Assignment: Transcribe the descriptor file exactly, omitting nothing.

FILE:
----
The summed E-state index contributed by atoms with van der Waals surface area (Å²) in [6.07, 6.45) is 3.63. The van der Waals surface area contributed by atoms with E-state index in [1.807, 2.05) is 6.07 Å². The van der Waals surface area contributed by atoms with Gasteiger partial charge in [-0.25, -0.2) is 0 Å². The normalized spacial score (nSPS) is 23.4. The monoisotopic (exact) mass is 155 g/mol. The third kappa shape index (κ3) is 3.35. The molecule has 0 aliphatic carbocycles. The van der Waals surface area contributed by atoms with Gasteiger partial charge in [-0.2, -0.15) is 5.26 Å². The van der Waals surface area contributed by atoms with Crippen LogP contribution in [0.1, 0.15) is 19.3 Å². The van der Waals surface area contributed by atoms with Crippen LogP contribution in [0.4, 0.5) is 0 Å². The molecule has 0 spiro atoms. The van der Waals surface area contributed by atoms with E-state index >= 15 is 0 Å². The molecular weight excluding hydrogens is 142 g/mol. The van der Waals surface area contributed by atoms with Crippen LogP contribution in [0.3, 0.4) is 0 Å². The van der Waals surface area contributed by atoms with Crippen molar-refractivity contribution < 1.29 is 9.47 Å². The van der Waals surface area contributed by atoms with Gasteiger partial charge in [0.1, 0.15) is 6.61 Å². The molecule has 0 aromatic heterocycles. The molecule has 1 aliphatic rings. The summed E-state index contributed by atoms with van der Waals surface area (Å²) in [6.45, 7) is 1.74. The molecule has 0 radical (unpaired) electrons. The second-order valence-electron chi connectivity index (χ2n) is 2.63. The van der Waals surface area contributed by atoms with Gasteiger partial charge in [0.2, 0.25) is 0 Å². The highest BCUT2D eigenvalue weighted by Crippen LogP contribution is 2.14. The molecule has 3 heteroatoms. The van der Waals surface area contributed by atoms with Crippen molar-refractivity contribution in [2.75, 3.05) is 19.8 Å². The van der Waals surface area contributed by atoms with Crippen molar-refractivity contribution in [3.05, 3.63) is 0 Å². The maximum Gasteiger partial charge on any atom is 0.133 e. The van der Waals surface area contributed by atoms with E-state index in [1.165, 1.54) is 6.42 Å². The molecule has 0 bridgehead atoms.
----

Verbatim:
The summed E-state index contributed by atoms with van der Waals surface area (Å²) in [6.07, 6.45) is 3.63. The van der Waals surface area contributed by atoms with E-state index in [1.807, 2.05) is 6.07 Å². The van der Waals surface area contributed by atoms with Gasteiger partial charge in [-0.25, -0.2) is 0 Å². The normalized spacial score (nSPS) is 23.4. The monoisotopic (exact) mass is 155 g/mol. The third kappa shape index (κ3) is 3.35. The molecule has 0 aliphatic carbocycles. The van der Waals surface area contributed by atoms with Gasteiger partial charge in [-0.2, -0.15) is 5.26 Å². The van der Waals surface area contributed by atoms with Crippen LogP contribution in [0.1, 0.15) is 19.3 Å². The van der Waals surface area contributed by atoms with Crippen LogP contribution in [0.4, 0.5) is 0 Å². The molecule has 0 spiro atoms. The van der Waals surface area contributed by atoms with E-state index >= 15 is 0 Å². The molecular weight excluding hydrogens is 142 g/mol. The van der Waals surface area contributed by atoms with Crippen LogP contribution in [0.3, 0.4) is 0 Å². The van der Waals surface area contributed by atoms with Crippen molar-refractivity contribution < 1.29 is 9.47 Å². The van der Waals surface area contributed by atoms with Gasteiger partial charge in [0.1, 0.15) is 6.61 Å². The molecule has 0 aromatic heterocycles. The molecule has 1 aliphatic rings. The summed E-state index contributed by atoms with van der Waals surface area (Å²) in [6.45, 7) is 1.74. The molecule has 0 radical (unpaired) electrons. The second-order valence-electron chi connectivity index (χ2n) is 2.63. The van der Waals surface area contributed by atoms with Gasteiger partial charge in [0.2, 0.25) is 0 Å². The highest BCUT2D eigenvalue weighted by Crippen LogP contribution is 2.14. The molecule has 3 heteroatoms. The van der Waals surface area contributed by atoms with Crippen molar-refractivity contribution in [2.75, 3.05) is 19.8 Å². The van der Waals surface area contributed by atoms with Crippen molar-refractivity contribution in [3.05, 3.63) is 0 Å². The maximum Gasteiger partial charge on any atom is 0.133 e. The van der Waals surface area contributed by atoms with E-state index in [1.165, 1.54) is 6.42 Å². The molecule has 0 bridgehead atoms.